How to fix improperly seasoned cast iron pans


I'm quite new to cooking as a whole.

A few months back I bought a set of VonShef cast iron pans. When seasoning them, I unfortunately made two errors. First, in my naïveté, I used vegetable oil as the seasoning; and second, I didn't remove the excess oil, leaving a sticky and uneven finish in the pans. After a couple of failed attempts at cooking with this situation, and some food sticking to the pans, I've been putting off using them to avoid further catastrophes.

So how can I go about rectifying my mistakes? I've watched a few videos on YouTube about the proper way of seasoning, and it seems you can clear seasoning by either sanding it down or burning the pan. But how would you also clear off burnt food stuck to the pan?

I hope you can see what I mean in the below pictures.

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Best Answer

Cast iron care need not seem so intimidating or mystical. There are lots of ways to take care of it, and though many will profess their own gospel and taboos associated with cast iron cookware, many different solutions will work. You just need to understand some of the basic principles and the rest is personal preference.

First, in my naivete I used vegatable oil as the seasoning

There is nothing wrong with using vegetable oil as your seasoning. That is often what you will be cooking with anyway, and every time you cook with oil you are contributing to the seasoning on your skillet - so obviously it is a fine type of oil to constitute your seasoning.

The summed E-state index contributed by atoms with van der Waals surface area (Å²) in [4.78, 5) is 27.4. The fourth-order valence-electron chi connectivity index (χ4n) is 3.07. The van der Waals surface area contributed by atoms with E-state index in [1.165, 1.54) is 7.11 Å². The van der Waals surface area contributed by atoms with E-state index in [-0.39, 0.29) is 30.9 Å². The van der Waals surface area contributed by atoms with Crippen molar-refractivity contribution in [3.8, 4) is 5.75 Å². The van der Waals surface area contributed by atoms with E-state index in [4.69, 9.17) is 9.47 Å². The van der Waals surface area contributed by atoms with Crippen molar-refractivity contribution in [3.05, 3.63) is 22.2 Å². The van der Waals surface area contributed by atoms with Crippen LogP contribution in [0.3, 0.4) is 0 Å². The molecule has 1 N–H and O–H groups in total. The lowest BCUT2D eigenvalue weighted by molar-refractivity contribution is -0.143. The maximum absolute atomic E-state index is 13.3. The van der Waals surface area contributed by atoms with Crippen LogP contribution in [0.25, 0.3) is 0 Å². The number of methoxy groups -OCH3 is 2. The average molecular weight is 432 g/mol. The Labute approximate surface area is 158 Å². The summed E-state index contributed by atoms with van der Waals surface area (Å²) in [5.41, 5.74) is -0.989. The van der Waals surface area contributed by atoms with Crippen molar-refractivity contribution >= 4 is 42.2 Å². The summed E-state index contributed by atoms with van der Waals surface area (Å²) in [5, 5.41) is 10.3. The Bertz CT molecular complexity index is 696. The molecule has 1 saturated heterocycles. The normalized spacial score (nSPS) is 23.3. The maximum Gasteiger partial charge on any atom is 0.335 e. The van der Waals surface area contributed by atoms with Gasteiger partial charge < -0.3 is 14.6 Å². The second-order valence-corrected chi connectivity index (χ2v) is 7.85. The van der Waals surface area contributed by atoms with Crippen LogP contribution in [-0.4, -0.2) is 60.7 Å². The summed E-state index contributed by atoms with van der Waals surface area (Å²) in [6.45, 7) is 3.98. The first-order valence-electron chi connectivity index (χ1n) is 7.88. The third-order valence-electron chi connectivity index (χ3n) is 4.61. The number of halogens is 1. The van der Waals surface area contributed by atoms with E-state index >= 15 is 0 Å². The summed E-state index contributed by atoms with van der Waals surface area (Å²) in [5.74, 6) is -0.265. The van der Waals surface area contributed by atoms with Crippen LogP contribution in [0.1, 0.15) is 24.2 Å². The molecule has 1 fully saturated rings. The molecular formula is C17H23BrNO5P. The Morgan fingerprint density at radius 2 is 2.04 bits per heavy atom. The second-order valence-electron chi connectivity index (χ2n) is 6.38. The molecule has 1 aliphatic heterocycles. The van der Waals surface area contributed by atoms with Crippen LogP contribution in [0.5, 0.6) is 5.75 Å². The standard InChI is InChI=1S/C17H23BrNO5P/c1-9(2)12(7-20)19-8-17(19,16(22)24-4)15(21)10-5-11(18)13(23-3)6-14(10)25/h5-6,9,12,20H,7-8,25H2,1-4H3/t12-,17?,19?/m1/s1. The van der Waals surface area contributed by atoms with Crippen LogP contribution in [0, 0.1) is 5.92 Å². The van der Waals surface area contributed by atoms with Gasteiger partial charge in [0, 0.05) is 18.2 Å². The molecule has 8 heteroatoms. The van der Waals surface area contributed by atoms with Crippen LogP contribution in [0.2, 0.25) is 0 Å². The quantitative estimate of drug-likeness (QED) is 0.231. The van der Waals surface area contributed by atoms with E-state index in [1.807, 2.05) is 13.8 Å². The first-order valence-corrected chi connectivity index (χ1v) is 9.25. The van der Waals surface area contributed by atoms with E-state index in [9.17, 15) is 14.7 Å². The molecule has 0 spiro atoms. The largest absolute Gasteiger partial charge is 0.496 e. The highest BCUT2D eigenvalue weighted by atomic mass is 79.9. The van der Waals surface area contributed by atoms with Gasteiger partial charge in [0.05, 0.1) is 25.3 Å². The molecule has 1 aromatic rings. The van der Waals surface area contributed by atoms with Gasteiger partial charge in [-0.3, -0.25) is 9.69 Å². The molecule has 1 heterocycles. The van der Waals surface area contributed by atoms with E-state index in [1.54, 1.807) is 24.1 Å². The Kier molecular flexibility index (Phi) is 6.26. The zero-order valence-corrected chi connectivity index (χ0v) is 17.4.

second, I also didn't remove the excess oil, leaving a sticky and uneven finish.

This has happened to me a number of times, even after removing excess oil. When you season it in an oven (preferably upside down), the oil heats up which can often cause it to run more easily before it has a chance to bond to the iron. That can cause it to leave spots without seasoning, and the spots that are seasoned will sometimes be sticky. I would just repeat the process again until the surface is completely seasoned. I usually wipe a light layer of vegetable oil on mine, turn it upside down in the oven, and bake it for an hour or two at around 350°F with a cookie sheet under it. It'll probably smoke a little bit, but don't worry about it.

Additionally, when I break in a new cast iron whatever, I like to cook with really greasy and oily foods (like bacon) the first few times I use it. It will help create a better seasoning and get rid of those sticky spots. Really let it pool up and try to cook for a decent amount of time. That can help get a nice, uniform finish on it. Scrape it clean with a lightly abrasive sponge or nylon brush and rinse it in cold water (maybe a tiny amount of dish soap if you really want, but it honestly doesn't need it). Dry off. Cook on it again. The more you cook with it, the better the seasoning will get.

Looking at your pictures, I would not do anything so drastic as use a caustic cleaning chemical to strip the seasoning off and start over. Just scrub it nice and clean with some soap, dry it off, and try seasoning it again. And again if you are still not satisfied. You'll get there.